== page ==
There are objects constructed of who you intended or hoped to be, or who an older version of you expected to become. But you aren't that person and you're not giving up on becoming someone different by getting rid of the props that compose that identity.

Clip the dead ends. Things didn't turn out that way. Be realistic about who you really are, at this moment, not in an imagined past or ideal world.

GET RID OF STUFF THAT IS MORE THAN 10 YEARS OLD

I wear this capilene shirt when I feel bad about not having worn it in a while. 

I wear this capilene shirt when I feel bad about not having worn it in a while. 

Generally speaking, if you have something that is more than ten years old and isn't worn out, then you probably don't use it often enough to really need to keep it around. Obviously we all have a few high quality and much beloved tools or clothes that we use daily that are more than ten years old. 

But if you've had something for ten years and its still in good enough shape to be used, then you probably aren't using it that often. Toss it.

DON'T BE AFRAID TO CREATE WASTE

As it turns out, I also threw out this garbage can! 2 for 1!

As it turns out, I also threw out this garbage can! 2 for 1!

I'm trying to minimize how much we throw out. We're donating food, clothes, furniture...I drove a mostly full bag of dog food to a local shelter to avoid throwing it out. 

However, there is a whole menagerie of small household objects and items that simply have no second life in them. Empty pens, old socks, worn out plate or bowls.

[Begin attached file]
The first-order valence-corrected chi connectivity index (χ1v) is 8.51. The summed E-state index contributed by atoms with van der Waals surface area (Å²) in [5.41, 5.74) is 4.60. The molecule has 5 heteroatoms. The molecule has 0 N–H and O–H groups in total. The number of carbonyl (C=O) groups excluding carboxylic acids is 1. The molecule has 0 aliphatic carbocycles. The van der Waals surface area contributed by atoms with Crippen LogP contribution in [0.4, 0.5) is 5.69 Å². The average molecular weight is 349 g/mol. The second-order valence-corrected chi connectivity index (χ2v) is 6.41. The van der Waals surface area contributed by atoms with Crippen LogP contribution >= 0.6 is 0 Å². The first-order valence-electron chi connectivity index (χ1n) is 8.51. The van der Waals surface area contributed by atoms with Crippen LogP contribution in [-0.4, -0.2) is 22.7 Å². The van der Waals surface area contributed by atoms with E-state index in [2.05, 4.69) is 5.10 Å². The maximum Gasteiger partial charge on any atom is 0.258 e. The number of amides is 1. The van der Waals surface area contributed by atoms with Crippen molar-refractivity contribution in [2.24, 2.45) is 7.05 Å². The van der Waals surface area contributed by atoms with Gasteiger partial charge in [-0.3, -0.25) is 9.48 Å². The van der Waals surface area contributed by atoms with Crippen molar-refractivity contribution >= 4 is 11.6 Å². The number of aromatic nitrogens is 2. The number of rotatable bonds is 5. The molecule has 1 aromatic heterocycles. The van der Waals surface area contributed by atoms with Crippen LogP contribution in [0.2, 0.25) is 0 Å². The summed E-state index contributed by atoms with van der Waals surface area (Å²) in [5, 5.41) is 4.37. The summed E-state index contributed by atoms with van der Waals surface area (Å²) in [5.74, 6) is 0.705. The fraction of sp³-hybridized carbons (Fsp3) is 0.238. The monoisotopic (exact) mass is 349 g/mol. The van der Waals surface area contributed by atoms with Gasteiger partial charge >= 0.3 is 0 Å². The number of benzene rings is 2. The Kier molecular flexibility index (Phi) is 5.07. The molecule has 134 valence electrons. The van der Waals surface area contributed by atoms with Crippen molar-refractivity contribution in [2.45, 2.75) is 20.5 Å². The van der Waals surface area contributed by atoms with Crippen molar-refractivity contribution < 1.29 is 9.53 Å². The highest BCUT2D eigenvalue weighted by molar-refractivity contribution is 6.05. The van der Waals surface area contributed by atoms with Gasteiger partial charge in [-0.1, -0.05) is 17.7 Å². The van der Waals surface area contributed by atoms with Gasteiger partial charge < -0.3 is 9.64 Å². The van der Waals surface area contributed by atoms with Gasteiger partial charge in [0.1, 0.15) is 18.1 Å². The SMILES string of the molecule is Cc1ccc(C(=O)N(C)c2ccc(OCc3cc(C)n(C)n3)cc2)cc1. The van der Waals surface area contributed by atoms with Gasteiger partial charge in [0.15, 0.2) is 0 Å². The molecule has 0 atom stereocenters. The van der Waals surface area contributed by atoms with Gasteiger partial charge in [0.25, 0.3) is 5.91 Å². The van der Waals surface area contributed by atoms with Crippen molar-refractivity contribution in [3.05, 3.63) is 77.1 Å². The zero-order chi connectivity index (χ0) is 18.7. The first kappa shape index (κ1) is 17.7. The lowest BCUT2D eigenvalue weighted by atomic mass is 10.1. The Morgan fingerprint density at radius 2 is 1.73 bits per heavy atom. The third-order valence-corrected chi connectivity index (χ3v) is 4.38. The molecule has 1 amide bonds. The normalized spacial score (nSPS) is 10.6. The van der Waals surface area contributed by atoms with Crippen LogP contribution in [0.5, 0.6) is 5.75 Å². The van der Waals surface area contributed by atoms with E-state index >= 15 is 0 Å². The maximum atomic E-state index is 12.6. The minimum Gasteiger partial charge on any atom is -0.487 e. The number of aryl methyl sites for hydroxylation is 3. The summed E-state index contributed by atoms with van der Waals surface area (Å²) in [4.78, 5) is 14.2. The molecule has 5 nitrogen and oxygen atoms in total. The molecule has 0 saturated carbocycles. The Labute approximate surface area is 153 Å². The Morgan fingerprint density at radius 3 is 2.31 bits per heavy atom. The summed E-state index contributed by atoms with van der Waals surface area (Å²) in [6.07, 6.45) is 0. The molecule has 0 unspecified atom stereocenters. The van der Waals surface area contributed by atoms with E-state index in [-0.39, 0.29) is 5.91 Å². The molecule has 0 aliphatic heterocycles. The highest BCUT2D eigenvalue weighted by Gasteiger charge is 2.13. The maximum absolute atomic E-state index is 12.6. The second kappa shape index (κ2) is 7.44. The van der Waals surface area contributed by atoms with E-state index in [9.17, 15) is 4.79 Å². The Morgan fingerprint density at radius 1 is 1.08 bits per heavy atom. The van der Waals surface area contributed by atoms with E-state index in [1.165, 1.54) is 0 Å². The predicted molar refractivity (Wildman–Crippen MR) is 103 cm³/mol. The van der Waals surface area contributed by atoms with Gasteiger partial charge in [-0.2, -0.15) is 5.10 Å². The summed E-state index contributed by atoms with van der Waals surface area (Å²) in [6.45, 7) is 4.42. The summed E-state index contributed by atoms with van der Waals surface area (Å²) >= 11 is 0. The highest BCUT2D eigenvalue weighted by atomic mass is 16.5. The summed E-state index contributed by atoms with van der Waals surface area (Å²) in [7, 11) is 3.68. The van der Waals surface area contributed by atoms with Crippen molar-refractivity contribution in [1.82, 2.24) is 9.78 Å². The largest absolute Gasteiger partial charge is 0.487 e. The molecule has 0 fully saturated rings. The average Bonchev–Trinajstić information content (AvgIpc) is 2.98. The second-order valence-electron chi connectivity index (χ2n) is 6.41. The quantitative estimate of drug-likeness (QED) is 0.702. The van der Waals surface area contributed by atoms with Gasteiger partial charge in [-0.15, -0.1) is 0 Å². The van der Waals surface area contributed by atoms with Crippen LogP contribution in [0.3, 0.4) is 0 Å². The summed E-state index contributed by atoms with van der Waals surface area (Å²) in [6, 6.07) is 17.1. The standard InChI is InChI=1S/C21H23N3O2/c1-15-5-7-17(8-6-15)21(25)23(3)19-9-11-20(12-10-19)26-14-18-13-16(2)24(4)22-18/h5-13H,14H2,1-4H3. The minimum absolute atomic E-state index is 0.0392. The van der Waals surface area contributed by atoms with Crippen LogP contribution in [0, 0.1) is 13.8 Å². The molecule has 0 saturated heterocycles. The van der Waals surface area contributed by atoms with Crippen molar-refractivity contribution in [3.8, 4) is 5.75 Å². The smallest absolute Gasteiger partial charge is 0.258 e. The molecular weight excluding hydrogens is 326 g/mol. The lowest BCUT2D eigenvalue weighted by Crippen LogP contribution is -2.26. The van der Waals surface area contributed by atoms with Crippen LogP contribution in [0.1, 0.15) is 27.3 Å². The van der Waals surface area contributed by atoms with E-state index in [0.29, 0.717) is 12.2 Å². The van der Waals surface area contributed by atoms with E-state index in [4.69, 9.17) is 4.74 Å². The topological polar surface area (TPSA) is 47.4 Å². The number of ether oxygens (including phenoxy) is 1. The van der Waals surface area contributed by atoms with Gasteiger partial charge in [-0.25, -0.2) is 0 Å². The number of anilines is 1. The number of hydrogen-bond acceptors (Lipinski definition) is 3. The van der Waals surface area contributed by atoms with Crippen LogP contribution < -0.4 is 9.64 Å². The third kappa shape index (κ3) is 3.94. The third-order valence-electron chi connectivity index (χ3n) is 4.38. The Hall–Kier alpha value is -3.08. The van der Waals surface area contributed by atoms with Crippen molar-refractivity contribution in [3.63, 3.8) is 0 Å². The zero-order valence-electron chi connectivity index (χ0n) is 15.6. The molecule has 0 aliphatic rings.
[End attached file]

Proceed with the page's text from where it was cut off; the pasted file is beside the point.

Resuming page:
You can't donate it all and if you are truly dedicated to refining your personal items down to an essential and vital few, then you will need to throw some stuff out. Waiting to find someone to give it to or trying to figure out how to make use of the last remaining bit is simply prolonging the inevitable and preventing you from gaining any momentum on getting rid of stuff. 

BELIEVE YOU CAN SOLVE PROBLEMS AND BE COMFORTABLE LATER ON

The fear underlying our keeping so much crap is that we might need it someday. That if we get rid of it now, we'll wake up in a few days or week or months and want the very thing we've tossed. The simplest solution?

Accept that exactly this will happen.

You will get rid of too much. You will realize you wish you'd kept that childhood trophy or knife block or baseball cap. And then? Then you'll get over it. 

There is no essential set of possessions that make up you. You won't be lost or rudderless without your childhood bear. Instead you'll be wiser about what really matters to you. About how to choose the next thing you acquire more carefully. You'll be more resilient when it comes to thinking critically about what makes up who you are. 

We have all of us learned exactly what its like to have way too much crap. Time now to learn the opposite. To see just how much we can get rid of before we feel we've lost too much; it's more than you think.